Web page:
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@Modification Specialist,

Well again the title of the thread was just to attract attention. May be it was not a good idea on my part. As per your last comment on FHA - sure it IS a bad loan. However it is a no brainer for first time home buyers without ton of savings.

FHA doesnt look that bad if you recognize that you can refinance it into conventional loan at later point. The only problem is the upfront insurance premium + interest on that and there is no getting around that.

But yeah I generally agree with you - mortgages are bad deal in general.
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Old 05-04-2015, 03:46 PM
 
Location: Denver CO
19,043 posts, read 10,066,076 times
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Quote:
Originally Posted by YelloJacket View Post
@Modification Specialist,

Well again the title of the thread was just to attract attention. May be it was not a good idea on my part. As per your last comment on FHA - sure it IS a bad loan. However it is a no brainer for first time home buyers without ton of savings.

FHA doesnt look that bad if you recognize that you can refinance it into conventional loan at later point. The only problem is the upfront insurance premium + interest on that and there is no getting around that.

But yeah I generally agree with you - mortgages are bad deal in general.

Well then feel free to save up until you have $300,000 in cash to buy a house, instead of wanting to buy one without enough money for a 20% down payment and closing costs.
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Old 05-04-2015, 04:17 PM
 
176 posts, read 133,081 times
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Quote:
Originally Posted by emm74 View Post
Well then feel free to save up until you have $300,000 in cash to buy a house, instead of wanting to buy one without enough money for a 20% down payment and closing costs.
Well I cant blame the lenders for charging 150K$ interest on 300k$ mortgage for 30 yrs - but I still cant help the bad feeling about how hard they make it to contribute extra payment to principle and reduce the burden of interest.

Plus

PMI + FHA Upfront is eccentric - If they deem you as a risky borrower, then why take the risk and lend at all? For high credit worthy borrowers who want to make little downpayment like me it is particularly harsh. Here's why:

1. FHA socializes subprime default in the form of increased mortgage insurance.
High credit worthy borrowers like me foot the bill.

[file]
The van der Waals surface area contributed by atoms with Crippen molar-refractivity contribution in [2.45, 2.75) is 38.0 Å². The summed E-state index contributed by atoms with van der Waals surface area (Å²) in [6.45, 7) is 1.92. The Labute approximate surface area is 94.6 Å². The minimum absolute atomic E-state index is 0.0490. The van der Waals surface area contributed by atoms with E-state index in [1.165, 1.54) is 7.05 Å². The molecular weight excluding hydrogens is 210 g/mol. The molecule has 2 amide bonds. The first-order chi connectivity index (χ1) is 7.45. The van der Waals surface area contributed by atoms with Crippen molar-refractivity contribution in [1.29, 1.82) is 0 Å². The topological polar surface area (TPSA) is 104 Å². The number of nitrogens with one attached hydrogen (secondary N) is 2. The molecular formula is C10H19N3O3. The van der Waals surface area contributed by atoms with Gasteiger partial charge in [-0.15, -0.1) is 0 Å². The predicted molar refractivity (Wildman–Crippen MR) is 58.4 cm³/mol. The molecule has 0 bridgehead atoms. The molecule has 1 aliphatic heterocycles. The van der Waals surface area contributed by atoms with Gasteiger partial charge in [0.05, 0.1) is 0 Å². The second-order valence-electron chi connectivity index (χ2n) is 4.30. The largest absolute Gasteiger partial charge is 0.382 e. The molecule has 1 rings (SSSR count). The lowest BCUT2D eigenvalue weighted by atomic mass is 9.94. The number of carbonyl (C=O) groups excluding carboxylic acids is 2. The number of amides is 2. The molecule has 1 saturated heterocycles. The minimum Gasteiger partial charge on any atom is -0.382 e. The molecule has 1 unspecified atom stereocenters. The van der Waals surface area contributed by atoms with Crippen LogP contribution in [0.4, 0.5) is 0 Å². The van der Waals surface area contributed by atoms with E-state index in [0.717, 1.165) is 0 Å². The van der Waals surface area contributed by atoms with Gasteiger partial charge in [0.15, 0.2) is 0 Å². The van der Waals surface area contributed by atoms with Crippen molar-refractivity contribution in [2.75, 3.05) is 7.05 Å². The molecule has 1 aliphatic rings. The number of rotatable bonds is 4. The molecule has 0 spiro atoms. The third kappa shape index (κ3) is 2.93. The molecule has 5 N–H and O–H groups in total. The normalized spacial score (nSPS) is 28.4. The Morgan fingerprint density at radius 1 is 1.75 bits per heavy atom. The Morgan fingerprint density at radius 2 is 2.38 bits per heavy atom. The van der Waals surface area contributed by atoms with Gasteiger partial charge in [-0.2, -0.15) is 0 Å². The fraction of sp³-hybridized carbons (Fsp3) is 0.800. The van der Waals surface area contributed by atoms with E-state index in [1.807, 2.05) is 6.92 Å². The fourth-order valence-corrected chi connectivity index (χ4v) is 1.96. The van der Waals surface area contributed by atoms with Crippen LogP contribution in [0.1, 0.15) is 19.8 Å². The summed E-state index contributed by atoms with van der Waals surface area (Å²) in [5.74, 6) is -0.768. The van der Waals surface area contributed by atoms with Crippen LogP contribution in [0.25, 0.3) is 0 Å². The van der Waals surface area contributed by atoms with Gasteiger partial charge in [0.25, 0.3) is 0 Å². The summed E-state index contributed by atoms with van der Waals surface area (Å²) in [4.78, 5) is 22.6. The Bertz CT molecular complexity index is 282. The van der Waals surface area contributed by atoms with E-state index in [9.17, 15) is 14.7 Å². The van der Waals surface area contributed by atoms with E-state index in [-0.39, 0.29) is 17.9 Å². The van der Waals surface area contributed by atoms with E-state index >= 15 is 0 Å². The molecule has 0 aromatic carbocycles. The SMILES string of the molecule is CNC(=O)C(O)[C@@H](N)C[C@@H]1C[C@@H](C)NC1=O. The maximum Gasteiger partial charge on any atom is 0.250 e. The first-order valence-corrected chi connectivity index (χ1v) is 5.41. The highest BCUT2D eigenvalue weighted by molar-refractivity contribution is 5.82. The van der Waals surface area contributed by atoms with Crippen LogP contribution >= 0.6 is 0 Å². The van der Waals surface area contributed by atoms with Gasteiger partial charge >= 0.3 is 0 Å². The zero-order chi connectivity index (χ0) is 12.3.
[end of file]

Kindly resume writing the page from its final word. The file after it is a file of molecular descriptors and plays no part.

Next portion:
2. Banks make profit off of my 'credit worthiness' => I will pay Prin+Interest on time.

Basically high credit worthy borrower is forced to participate in a sinister socialization campaign where he pays his hard earned wealth for a sloppy sub-prime defaulter.
This is the kind of thing that Robin Hood did - not what FHA should do.

So Comprende? FHA is a bad deal.


I guess its noteworthy to mention that the mortgage borrower who is victimized the most, is the one with high credit worthiness who cannot come up with big downpayment -- I unfortunately fix exactly into this description.

Sorry I am sounding arrogant today, but PMI is getting onto my raw nerves
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Old 05-04-2015, 04:23 PM
 
Location: Denver CO
19,043 posts, read 10,066,076 times
Reputation: 27811
Quote:
Originally Posted by YelloJacket View Post
Well I cant blame the lenders for charging 150$ interest on 300k$ mortgage for 30 yrs - but I still cant help the bad feeling about how hard they make it to contribute extra payment to principle and reduce the burden of interest.

Plus

PMI + FHA Upfront is eccentric - If they deem you as a risky borrower, then why take the risk and lend at all? For high credit worthy borrowers who want to make little downpayment like me it is particularly harsh. Here's why:

1. FHA socializes subprime default in the form of increased mortgage insurance.
High credit worthy borrowers like me foot the bill.

2. Banks make profit off of my 'credit worthiness' => I will pay Prin+Interest on time.

Basically high credit worthy borrower is forced to participate in a sinister socialization campaign where he pays his hard earned wealth for a sloppy sub-prime defaulter.
This is the kind of thing that Robin Hood did - not what FHA should do.

So Comprende? FHA is a bad deal.


I guess its noteworthy to mention that the mortgage borrower who is victimized the most, is the one with high credit worthiness who cannot come up with big downpayment -- I unfortunately fix exactly into this description.

Sorry I am sounding arrogant today, but PMI is getting onto my raw nerves
The fact that you can't come up with a larger down payment is part of why you are deemed less credit worthy. Saving up the down payment demonstrates financial planning and good money management. There's more to it than simply a credit score. So no, you are not footing the bill for others, you are paying a premium to be able to get a mortgage when you otherwise would not qualify for one.

And if you want to be able to pay more against principal, it's not hard at all. Buy a less expensive house so your monthly payment is less and then put the extra towards principal.